The Appearance of Sunset and Atmospheric Refraction

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The appearance of sunset depends on atmospheric conditions. Thermal inversion can irregularly refract light coming from the sun and distort the image of the Sun seen from an observer.

Some flat-Earthers observed a specific appearance of sunset and presented the fact as if it “proves” a receding sun in the flat-Earth model. They are wrong. The appearances of the sunsets are the results of atmospheric refraction.

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Leveling

Leveling is the process of determining the elevation of a point relative to another point. The curvature of the Earth and atmospheric refraction affect the result of leveling. There are techniques and formulas to correct the effect of Earth’s curvature and atmospheric refraction.

Flat-Earthers assume that construction works like roads, bridges, railways, etc. are built without accounting for Earth’s curvature. They are wrong. The leveling in such works are done in such a way it minimizes the errors due to Earth’s curvature and atmospheric refraction.

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Sun Dog

A sun dog is an atmospheric optical phenomenon that consists of a bright spot separated by 22° from the Sun to one or both sides of the Sun. It is caused by the refraction of sunlight by ice crystals in the atmosphere.

Flat-Earthers claim that a sun dog is caused by the reflection of sunlight by the mythical dome enclosing the flat Earth, that there are multiple suns, or other equally implausible reasons. They are wrong. A sun dog is simply an optical phenomenon that occurs in cold locations where ice crystals can accumulate in the atmosphere.

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Variability of Atmospheric Refraction

In most situations, atmospheric refraction bends light downwards and causes objects to appear higher than they actually are. The strength of atmospheric refraction is not constant. It depends on weather condition and varies on the different seasons, different days, and even different times of the day.

Because of the variability of atmospheric refraction, a distant object that is usually obstructed by Earth’s curvature can sometimes be visible. Some flat-Earthers would cherry-pick moments when the object is visible. They would show such specific moments to everyone and use them to “disprove” Earth’s curvature; happily ignoring the cases where Earth’s curvature partly or entirely obstructs the object.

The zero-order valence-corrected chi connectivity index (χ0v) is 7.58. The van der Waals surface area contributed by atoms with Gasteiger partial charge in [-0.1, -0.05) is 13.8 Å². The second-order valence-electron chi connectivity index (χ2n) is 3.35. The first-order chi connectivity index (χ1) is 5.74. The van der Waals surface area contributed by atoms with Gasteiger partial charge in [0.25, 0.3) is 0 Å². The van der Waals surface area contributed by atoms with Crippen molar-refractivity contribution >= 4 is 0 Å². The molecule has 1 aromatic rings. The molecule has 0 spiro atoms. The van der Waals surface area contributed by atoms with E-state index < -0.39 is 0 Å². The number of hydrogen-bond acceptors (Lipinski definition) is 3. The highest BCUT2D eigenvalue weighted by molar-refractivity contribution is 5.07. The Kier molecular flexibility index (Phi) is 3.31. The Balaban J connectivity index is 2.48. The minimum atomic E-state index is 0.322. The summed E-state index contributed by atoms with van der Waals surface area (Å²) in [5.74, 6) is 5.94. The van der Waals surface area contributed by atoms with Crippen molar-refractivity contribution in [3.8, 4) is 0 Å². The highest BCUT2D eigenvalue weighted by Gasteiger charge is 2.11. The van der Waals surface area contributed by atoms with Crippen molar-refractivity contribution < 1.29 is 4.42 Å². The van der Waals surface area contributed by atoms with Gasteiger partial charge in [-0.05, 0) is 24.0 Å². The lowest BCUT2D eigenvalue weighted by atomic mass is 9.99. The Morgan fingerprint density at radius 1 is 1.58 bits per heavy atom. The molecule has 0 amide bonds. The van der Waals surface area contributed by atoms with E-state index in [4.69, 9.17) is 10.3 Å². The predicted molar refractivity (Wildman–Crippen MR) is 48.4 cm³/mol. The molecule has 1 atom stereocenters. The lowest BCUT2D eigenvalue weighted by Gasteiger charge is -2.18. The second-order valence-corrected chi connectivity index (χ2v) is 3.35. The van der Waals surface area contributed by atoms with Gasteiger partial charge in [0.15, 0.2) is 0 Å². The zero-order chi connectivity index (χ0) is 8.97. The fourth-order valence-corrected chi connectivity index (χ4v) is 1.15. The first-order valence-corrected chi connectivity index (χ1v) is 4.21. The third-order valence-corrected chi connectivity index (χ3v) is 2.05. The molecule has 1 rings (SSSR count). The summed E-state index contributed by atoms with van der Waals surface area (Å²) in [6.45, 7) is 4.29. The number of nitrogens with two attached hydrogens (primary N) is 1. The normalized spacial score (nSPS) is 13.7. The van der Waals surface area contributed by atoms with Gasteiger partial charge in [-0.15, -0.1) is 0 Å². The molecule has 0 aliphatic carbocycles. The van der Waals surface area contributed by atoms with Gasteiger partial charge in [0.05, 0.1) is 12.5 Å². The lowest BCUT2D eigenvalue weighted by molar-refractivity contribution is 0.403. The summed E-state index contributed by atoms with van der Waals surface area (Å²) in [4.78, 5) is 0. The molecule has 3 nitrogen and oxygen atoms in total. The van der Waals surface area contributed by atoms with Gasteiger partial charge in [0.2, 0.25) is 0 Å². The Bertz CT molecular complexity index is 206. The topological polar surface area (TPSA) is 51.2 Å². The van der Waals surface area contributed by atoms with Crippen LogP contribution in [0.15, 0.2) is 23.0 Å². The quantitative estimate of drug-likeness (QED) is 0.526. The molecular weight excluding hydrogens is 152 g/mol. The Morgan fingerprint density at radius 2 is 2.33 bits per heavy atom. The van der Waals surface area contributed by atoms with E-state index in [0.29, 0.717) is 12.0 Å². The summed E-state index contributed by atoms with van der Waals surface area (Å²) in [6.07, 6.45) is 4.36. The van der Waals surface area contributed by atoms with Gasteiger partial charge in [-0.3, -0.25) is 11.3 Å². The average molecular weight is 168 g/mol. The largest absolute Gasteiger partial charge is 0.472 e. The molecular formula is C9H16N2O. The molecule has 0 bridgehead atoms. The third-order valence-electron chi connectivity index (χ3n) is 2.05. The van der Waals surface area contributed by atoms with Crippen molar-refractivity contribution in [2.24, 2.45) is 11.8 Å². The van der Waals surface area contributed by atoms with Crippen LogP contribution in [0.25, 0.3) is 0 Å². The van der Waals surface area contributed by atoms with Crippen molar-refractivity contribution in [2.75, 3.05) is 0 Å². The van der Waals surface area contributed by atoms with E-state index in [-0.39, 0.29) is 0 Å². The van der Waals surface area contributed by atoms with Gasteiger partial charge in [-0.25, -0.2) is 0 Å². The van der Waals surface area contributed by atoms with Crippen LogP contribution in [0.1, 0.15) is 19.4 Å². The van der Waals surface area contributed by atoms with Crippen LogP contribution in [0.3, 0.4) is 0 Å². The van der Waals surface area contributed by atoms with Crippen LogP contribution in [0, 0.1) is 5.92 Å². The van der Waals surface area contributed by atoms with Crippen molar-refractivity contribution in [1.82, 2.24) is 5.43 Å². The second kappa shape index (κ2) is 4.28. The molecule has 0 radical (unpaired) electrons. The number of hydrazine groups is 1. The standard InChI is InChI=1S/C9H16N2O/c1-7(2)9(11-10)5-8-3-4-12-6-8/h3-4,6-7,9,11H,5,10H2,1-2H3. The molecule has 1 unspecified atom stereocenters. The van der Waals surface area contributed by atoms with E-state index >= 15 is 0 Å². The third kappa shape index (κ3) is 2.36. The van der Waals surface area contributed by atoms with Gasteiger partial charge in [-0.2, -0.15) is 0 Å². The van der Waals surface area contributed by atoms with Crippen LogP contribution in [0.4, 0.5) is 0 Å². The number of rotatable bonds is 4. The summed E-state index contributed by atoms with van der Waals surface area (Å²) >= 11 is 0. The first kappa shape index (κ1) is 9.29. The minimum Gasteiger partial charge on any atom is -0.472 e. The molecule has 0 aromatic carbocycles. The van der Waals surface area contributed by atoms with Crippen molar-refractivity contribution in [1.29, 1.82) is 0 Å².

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Ships Disappearing Over the Horizon and the Various “Explanations” Invented by Flat-Earthers

Due to Earth’s curvature, ships traveling over an ocean disappear from the bottom up. This fact is one of the first evidence to confirm the Earth is a sphere, and one of the first facts of which flat-Earthers had to invent various “explanations” for.

Some of the popular “explanations” are: refraction, perspective, zooming reveal distant ships and visibility limitations. None can explain away the fact.

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Earth’s Curvature Calculation

The amount of obstruction of a distant object that is caused by Earth’s curvature depends on:

  1. The distance of the object.
  2. The height of the observer.
  3. The height of the object.
  4. The magnitude of atmospheric refraction.

Flat-Earthers like to use the visibility of a distant object to prove Earth’s curvature does not exist. Very often, they failed to account for observer’s height and atmospheric refraction, or make other mistakes, like unit conversions errors, distance calculation errors, etc. Once all are considered for, and mistakes are fixed, everything will be consistent with spherical Earth.